Noot vir Noot it’s Robe

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Robe moving lights were all over the rig designed by Ryan Lombard, H.O.D of show lighting for lighting suppliers Blond Productions, for the latest series of popular Afrikaans language music quiz “Noot vir Noot” which is broadcast on South Africa’s SABC2 channel.

It’s the longest continually-running TV game show in the country – first broadcast in 1991 and presented for the last 28 years by Johan Stemmet. He finally stepped down in January this year to focus on other projects including producing “Noot vir Noot” through his company Stemmburg Television. Popular actor and singer Emo Adams was revealed as the fresh new face of the perennially popular show in the latest series.

Ryan himself and Blond Productions, who delivered lighting, audio and LED screen, had already clocked up at least 10 years on the series.

Ryan started as a follow spot operator in 2008 / 09, when he remembers even back then there was a Robe connection, with 12 x Robe ColorSpot 250s and six ColorWash 700E ATs in the mix. “The production has just continued growing organically with more lighting each series,” he commented.

For this series, with all the changes, the producers wanted a complete revamp for the show that was recorded at the Urban Brew Studios in Randburg! Blond Productions’ owner and founder Christiaan Ballot and Ryan designed a new set concept, and with the new flavour came a new vitality and vibe, all beginning with the visuals!

The whole series was shot in a week, so it was an intense process – and for that reason, Ryan wanted a lighting rig that was hugely flexible and very versatile, quick and easy to programme … and that looked amazing.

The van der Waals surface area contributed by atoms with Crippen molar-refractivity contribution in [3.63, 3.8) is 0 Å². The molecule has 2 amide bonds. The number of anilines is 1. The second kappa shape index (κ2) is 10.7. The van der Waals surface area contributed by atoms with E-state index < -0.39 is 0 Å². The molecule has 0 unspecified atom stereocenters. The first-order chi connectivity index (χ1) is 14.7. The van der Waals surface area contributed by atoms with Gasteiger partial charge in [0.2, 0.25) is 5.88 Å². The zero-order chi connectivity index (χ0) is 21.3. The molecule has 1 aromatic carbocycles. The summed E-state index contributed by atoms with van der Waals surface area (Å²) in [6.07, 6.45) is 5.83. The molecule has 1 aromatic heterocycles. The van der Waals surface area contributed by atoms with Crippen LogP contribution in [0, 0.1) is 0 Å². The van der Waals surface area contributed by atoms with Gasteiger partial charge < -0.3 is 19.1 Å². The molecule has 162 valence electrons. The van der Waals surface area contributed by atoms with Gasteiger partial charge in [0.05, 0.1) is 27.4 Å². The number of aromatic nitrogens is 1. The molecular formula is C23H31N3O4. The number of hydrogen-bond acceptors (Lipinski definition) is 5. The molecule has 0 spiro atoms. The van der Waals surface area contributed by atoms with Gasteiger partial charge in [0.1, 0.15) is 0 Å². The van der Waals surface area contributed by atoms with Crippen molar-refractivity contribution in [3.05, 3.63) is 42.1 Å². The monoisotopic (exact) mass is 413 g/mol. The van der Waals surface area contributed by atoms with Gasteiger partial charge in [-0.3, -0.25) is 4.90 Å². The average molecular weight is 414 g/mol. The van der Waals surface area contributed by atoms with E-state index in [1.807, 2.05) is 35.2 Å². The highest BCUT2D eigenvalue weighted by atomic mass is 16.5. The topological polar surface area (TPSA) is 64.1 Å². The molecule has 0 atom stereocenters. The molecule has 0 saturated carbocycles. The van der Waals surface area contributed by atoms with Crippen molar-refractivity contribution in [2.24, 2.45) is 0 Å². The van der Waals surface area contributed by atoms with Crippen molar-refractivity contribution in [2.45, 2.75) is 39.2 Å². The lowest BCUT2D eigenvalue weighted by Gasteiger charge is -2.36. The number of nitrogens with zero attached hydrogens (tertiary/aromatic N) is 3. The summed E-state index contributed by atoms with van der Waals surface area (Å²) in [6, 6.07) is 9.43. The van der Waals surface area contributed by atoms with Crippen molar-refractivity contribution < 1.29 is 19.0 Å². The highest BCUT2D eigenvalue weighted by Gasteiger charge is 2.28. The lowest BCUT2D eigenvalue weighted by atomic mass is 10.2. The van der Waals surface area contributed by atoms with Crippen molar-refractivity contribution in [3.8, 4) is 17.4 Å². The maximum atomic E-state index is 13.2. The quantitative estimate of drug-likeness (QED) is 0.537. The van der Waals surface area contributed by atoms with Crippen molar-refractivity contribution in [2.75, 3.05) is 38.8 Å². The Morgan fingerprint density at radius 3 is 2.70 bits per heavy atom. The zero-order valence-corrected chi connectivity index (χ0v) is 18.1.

Robe luminaires ticked all those boxes, so he integrated 72 Robes in the design … 24 x LEDWash 300s, 12 x miniPointes, 12 x CycFX 4s, 12 x MMX Spots and 12 x Robe 600E Beams.

The LEDWash 300s were located all around the studio at the back, and used as primary rear lighting on the band – the shows also all included live performance – and on the contestants, of which there were four per episode. A live DJ was also present in the studio doing all the musical stings and bumpers. Positioned as they were, the LEDWashes could also illuminate the audience nicely.

The MMXs Spots were ensconced in the set walls and used for beam work and some gobo texturing and distinctive gobo looks.

The miniPointes were also rigged towards the back of the set playing to the front with beams and effects. Ryan continues to be impressed with these which he calls “fantastic for the small size and what they do.”

The CycFX 4s were in the roof above the set panels just behind the contestant booths and the 600E Beams were also in the roof, supporting the MMX Spots and miniPointes with more beams and lively colourful effects.

There were no lights on the floor as the intention was to keep it clean and clear of clutter … which was a departure from the previous series, where floor lighting was very prominent.

Ryan used lighting to build the looks and create colours that matched with and related to the graphics appearing on the LED wall, working in conjunction with Alistair Richards who took care of all the white light elements, while Ryan added the moving light razzamatazz.

Ryan ran the show on a grandMA2 light console while Alistair ran the white lights on an onPC.

For strategic moments – e.g. as contestants answered questions – the LED changed colour, and specific lighting cues were also triggered via a MIDI signal sent to both Ryan’s grandMA light and Alistair’s onPC. Sitting on the same network was a VPU for graphics to the LED screens.

The pace was quick – they recorded two shows a day including a charity special, with each game based on a musical theme.

“This season the look was clean, precise and tight, very-high tech and contemporary,” he described which worked really well and delivered the visual results that everyone wanted.

Ryan always specified Robe moving lights where possible for his projects, and Blond has a large stock … which are constantly in use. The Pretoria-based company works in all sectors but has carved out a particular niche for itself in the worlds of TV, video and film lighting – both studio and on location.

 

Photo Credit: Mike Schmucker / Studio88 Photography

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